Julia Fiedorczuk is a poet, translator, and literary critic who popularised the idea of ecopoetry. She was born on 23rd March 1975 in Warsaw, where she still lives.
Poet, translator, literary critic popularizing the idea of ecopoetry.
She holds a PhD in Humanities and teaches American literature, theory of literature, and English at the University of Warsaw. Many of her translations have been published in the Polish periodical Literatura na świecie (World Literature). She also translated John Ashbery's notable collection of essays Other Traditions into Polish (Inne tradycje) as well as texts by Wallace Stevens, Forrest Gander and Laurie Anderson.
Julia Fiedorczuk's debut poetry book Listopad nad Narwią (November on the Narew) received an award from the Polish Society of Book Publishers (PTWK). She is also a laureate of the Austrian Hubert Burda Award (2005), for her poems from the book Bio, published in the Manuskripte magazine. She is a member of the Association for the Study of Literature and the Environment. Her poems were translated into English, Swedish, Czech, even Welsh and Japanese.
Some critics tend to compare Fiedorczuk to Wisława Szymborska. She owes this comparison to her pursuit to express herself in a generic mood and her cold, ironic, and distanced language, as well as the specific sensibility with which she approaches not just other people, but also other living creatures. The spirit of Szymborska is very visible in the following declaration:
It is not just the poets (plenty of them!) that I see as my masters, but also the scientists, as they also have to always look at the world as if they were seeing it for the very first time.
The two authors also share the tendency to problematize the status of the lyrical subject, as well as the acts of writing and reception.
What does it mean – the author seems to ask – to be a protagonist of a poem? What is it like to tell authentic experiences, transmit human emotions and spiritual states belonging to the world that is superior to literature, and at the same time exist exclusively in the realm of a poem, on a sheet of paper, or in somebody's voice.
– wrote Grzegorz Hetman about that.
In a poem, this might take the following form:
Whoever you are, pass me your voice.
Whoever you are, pass me your body of tongue
and day. Extend your hands, please.
I’ll touch you gently as time.
Whoever you are, pass me your body of night.
I’ll lick salt off your cold eyelids.
And you will see the world.
Road. Exit, transl. Elżbieta Wójcik-Leese
Julia Fiedorczuk presents herself as a representative of ecopoetry - a genre created in Anglosaxon literature, which tries to describe relations between man and nature or analyze earlier texts from this perspective. She is interested in overcoming the anthropocentric vision of the world, a shift in the perception of what is human and what is non human. She is connected to this genre not only by her poetry, but also essays, especially Cyborg w ogrodzie. Wprowadzenie do ekokrytyki / A Cyborg in the Garden. Introduction to Ecocriticism (2015) and a book co-authored with the Mexican poet and translator Gerardo Beltrán, Ecopoetry (2015). Professor Joanna Durczak calls it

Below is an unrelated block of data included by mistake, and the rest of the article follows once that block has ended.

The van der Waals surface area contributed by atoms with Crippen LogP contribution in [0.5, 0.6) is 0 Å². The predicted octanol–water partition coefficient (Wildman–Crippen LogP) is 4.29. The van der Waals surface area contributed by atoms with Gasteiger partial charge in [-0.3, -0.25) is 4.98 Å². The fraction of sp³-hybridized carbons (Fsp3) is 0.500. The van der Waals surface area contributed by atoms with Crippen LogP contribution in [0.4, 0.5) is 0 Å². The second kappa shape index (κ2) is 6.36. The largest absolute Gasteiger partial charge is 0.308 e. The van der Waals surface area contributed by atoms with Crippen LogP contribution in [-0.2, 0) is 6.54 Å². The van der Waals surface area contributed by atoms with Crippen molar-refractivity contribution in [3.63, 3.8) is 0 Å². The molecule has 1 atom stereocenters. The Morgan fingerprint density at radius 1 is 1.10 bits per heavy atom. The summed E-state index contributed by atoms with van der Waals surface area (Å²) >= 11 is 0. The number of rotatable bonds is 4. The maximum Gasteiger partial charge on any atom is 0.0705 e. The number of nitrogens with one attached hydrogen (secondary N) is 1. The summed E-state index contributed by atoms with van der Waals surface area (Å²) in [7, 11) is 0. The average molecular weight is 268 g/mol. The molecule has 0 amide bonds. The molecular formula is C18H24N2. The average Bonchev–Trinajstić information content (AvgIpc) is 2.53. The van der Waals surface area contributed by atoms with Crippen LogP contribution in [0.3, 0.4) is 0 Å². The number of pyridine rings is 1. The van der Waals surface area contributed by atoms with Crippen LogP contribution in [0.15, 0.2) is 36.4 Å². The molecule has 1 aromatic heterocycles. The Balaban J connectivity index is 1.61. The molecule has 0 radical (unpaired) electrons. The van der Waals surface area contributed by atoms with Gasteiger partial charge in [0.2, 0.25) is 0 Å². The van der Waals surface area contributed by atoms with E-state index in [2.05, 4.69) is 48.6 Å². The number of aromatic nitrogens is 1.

a book which equips the Polish ecocritic/philologist with all the elementary research tools, a wide English bibliography and a navigation equipment which allows to move in the jungle of themes and approaches created by this critical school in the last 25 years.
In her description of the Poranek Marii (Maria's Morning) collection of short stories, Justyna Sobolewska emphasised two properties of Fiedorczuk's prose: her exceptional way of writing about nature and the way in which the author “talks about harm, pain, sexual violence, and shows the moment at which the life of her protagonists (mainly female) are suddenly shaken up.” Both motifs are found in the titular short story, featuring a character called Zetka, a former tailoring school student and rape victim who lives in a forest
It could be said that the poet's biology or ecology is most apparent wherever she includes the notion of corporeality and describes it in the wider context of nature. While in Nieważkość / Weightlessness the author writes we are only equal in the face of cruelty, which touches us from our very childhood, in her next book, a collection of short stories entitled Bliskie kraje / Close Countries, is about 'floating away' from the world, abandoning what's safe and well known. The protagonists are mostly adult children who grew up to early, people out of place, who found themselves at the 'wrong side of the world'. Ecological sensitivity remains strong: it forces the question about the human beings' place among 'other creatures in pain'.
In Close Countries Fiedorczuk exposes the creatures' sensitivity, she discovers even brutal tarantulas are delicate and fragile, and their venom is not as dangerous as we are used to thinking. She seems to be saying that we create most of our fears ourselves - wrote Aleksandra Byrska (Instytut Książki, 23.05.2016).
Author: Paweł Kozioł, March 2011, transl. Ania Micińska, September 2015; updated by NMR, December 2016.
- Listopad nad Narwią, Legnica: Biuro Literackie Port Legnica, 2000.
- Bio, Wrocław: Biuro Literackie, 2004.
- Planeta rzeczy zagubionych, Wrocław: Biuro Literackie, 2006.
- Tlen, Wrocław: Biuro Literackie, 2009.
- tuż-tuż, Wrocław: Biuro Literackie, 2012.
- Poranek Marii i inne opowiadania, Wrocław: Biuro Literackie, 2010.
- Biała Ofelia, Wrocław: Biuro Literackie, 2011.
- Nieważkość, Warsaw: Marginesy, 2015
- Bliskie kraje, Warsaw: Marginesy, 2016.
- Cyborg w ogrodzie. Uwagi o ekokrytyce, Gdański: Wydawnictwo Naukowe Katedra, 2015.